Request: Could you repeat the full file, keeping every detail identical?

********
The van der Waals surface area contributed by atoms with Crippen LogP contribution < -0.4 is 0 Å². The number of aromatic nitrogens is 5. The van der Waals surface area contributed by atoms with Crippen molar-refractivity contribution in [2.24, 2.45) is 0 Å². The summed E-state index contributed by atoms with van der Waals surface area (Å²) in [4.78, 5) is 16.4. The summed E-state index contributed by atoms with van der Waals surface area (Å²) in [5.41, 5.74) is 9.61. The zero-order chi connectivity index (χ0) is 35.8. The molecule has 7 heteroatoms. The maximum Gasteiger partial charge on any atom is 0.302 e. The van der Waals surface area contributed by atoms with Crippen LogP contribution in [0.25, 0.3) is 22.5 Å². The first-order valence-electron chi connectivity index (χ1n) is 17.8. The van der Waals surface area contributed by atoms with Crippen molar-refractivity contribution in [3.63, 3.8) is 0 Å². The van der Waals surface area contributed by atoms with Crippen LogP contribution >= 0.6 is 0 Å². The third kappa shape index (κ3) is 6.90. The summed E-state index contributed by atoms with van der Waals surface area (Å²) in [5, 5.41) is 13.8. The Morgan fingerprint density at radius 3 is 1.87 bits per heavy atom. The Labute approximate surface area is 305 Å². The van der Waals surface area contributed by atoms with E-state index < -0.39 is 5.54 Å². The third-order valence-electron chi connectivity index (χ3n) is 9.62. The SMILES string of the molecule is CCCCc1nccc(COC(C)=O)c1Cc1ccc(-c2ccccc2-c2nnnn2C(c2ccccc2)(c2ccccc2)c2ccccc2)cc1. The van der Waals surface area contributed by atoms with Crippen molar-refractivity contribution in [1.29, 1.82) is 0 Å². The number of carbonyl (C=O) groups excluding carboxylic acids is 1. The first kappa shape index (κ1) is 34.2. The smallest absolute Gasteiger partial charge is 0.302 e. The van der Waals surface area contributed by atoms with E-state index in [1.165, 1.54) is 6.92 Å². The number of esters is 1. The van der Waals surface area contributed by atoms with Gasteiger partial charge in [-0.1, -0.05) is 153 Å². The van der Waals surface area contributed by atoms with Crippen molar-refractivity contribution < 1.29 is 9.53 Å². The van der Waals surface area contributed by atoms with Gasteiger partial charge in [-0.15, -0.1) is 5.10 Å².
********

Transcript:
The van der Waals surface area contributed by atoms with Crippen LogP contribution < -0.4 is 0 Å². The number of aromatic nitrogens is 5. The van der Waals surface area contributed by atoms with Crippen molar-refractivity contribution in [2.24, 2.45) is 0 Å². The summed E-state index contributed by atoms with van der Waals surface area (Å²) in [4.78, 5) is 16.4. The summed E-state index contributed by atoms with van der Waals surface area (Å²) in [5.41, 5.74) is 9.61. The zero-order chi connectivity index (χ0) is 35.8. The molecule has 7 heteroatoms. The maximum Gasteiger partial charge on any atom is 0.302 e. The van der Waals surface area contributed by atoms with Crippen LogP contribution in [0.25, 0.3) is 22.5 Å². The first-order valence-electron chi connectivity index (χ1n) is 17.8. The van der Waals surface area contributed by atoms with Crippen molar-refractivity contribution in [3.63, 3.8) is 0 Å². The van der Waals surface area contributed by atoms with Crippen LogP contribution >= 0.6 is 0 Å². The third kappa shape index (κ3) is 6.90. The summed E-state index contributed by atoms with van der Waals surface area (Å²) in [5, 5.41) is 13.8. The Morgan fingerprint density at radius 3 is 1.87 bits per heavy atom. The Labute approximate surface area is 305 Å². The van der Waals surface area contributed by atoms with E-state index < -0.39 is 5.54 Å². The third-order valence-electron chi connectivity index (χ3n) is 9.62. The SMILES string of the molecule is CCCCc1nccc(COC(C)=O)c1Cc1ccc(-c2ccccc2-c2nnnn2C(c2ccccc2)(c2ccccc2)c2ccccc2)cc1. The van der Waals surface area contributed by atoms with Crippen molar-refractivity contribution in [1.29, 1.82) is 0 Å². The number of carbonyl (C=O) groups excluding carboxylic acids is 1. The first kappa shape index (κ1) is 34.2. The smallest absolute Gasteiger partial charge is 0.302 e. The van der Waals surface area contributed by atoms with E-state index in [1.165, 1.54) is 6.92 Å². The number of esters is 1. The van der Waals surface area contributed by atoms with Gasteiger partial charge in [-0.1, -0.05) is 153 Å². The van der Waals surface area contributed by atoms with Crippen molar-refractivity contribution < 1.29 is 9.53 Å². The van der Waals surface area contributed by atoms with Gasteiger partial charge in [-0.15, -0.1) is 5.10 Å².